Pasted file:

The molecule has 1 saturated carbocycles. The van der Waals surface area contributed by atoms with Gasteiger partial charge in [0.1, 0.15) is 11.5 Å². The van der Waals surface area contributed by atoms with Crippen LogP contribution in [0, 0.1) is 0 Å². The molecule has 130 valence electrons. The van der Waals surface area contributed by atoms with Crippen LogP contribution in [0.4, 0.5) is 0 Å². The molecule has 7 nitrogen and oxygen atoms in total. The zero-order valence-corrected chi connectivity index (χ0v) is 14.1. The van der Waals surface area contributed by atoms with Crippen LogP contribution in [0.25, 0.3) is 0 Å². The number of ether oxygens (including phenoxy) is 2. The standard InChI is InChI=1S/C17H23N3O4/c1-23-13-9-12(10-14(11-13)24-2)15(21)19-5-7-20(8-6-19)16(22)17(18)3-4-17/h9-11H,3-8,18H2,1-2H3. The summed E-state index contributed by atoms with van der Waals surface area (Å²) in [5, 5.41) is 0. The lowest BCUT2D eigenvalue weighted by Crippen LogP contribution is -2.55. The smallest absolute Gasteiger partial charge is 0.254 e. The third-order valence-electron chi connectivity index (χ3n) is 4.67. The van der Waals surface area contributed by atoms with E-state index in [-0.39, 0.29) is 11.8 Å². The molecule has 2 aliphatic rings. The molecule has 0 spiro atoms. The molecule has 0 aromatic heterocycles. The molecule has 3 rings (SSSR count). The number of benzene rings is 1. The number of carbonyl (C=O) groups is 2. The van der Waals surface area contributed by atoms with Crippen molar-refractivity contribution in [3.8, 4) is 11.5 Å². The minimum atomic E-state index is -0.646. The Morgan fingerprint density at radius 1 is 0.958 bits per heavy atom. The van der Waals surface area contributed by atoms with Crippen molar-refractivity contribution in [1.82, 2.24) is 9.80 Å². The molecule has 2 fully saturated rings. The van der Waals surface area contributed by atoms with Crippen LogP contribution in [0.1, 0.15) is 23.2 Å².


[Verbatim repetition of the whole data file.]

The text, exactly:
The molecule has 1 saturated carbocycles. The van der Waals surface area contributed by atoms with Gasteiger partial charge in [0.1, 0.15) is 11.5 Å². The van der Waals surface area contributed by atoms with Crippen LogP contribution in [0, 0.1) is 0 Å². The molecule has 130 valence electrons. The van der Waals surface area contributed by atoms with Crippen LogP contribution in [0.4, 0.5) is 0 Å². The molecule has 7 nitrogen and oxygen atoms in total. The zero-order valence-corrected chi connectivity index (χ0v) is 14.1. The van der Waals surface area contributed by atoms with Crippen LogP contribution in [0.25, 0.3) is 0 Å². The number of ether oxygens (including phenoxy) is 2. The standard InChI is InChI=1S/C17H23N3O4/c1-23-13-9-12(10-14(11-13)24-2)15(21)19-5-7-20(8-6-19)16(22)17(18)3-4-17/h9-11H,3-8,18H2,1-2H3. The summed E-state index contributed by atoms with van der Waals surface area (Å²) in [5, 5.41) is 0. The lowest BCUT2D eigenvalue weighted by Crippen LogP contribution is -2.55. The smallest absolute Gasteiger partial charge is 0.254 e. The third-order valence-electron chi connectivity index (χ3n) is 4.67. The van der Waals surface area contributed by atoms with E-state index in [-0.39, 0.29) is 11.8 Å². The molecule has 2 aliphatic rings. The molecule has 0 spiro atoms. The molecule has 0 aromatic heterocycles. The molecule has 3 rings (SSSR count). The number of benzene rings is 1. The number of carbonyl (C=O) groups is 2. The van der Waals surface area contributed by atoms with Crippen molar-refractivity contribution in [3.8, 4) is 11.5 Å². The minimum atomic E-state index is -0.646. The Morgan fingerprint density at radius 1 is 0.958 bits per heavy atom. The van der Waals surface area contributed by atoms with Crippen molar-refractivity contribution in [1.82, 2.24) is 9.80 Å². The molecule has 2 fully saturated rings. The van der Waals surface area contributed by atoms with Crippen LogP contribution in [0.1, 0.15) is 23.2 Å².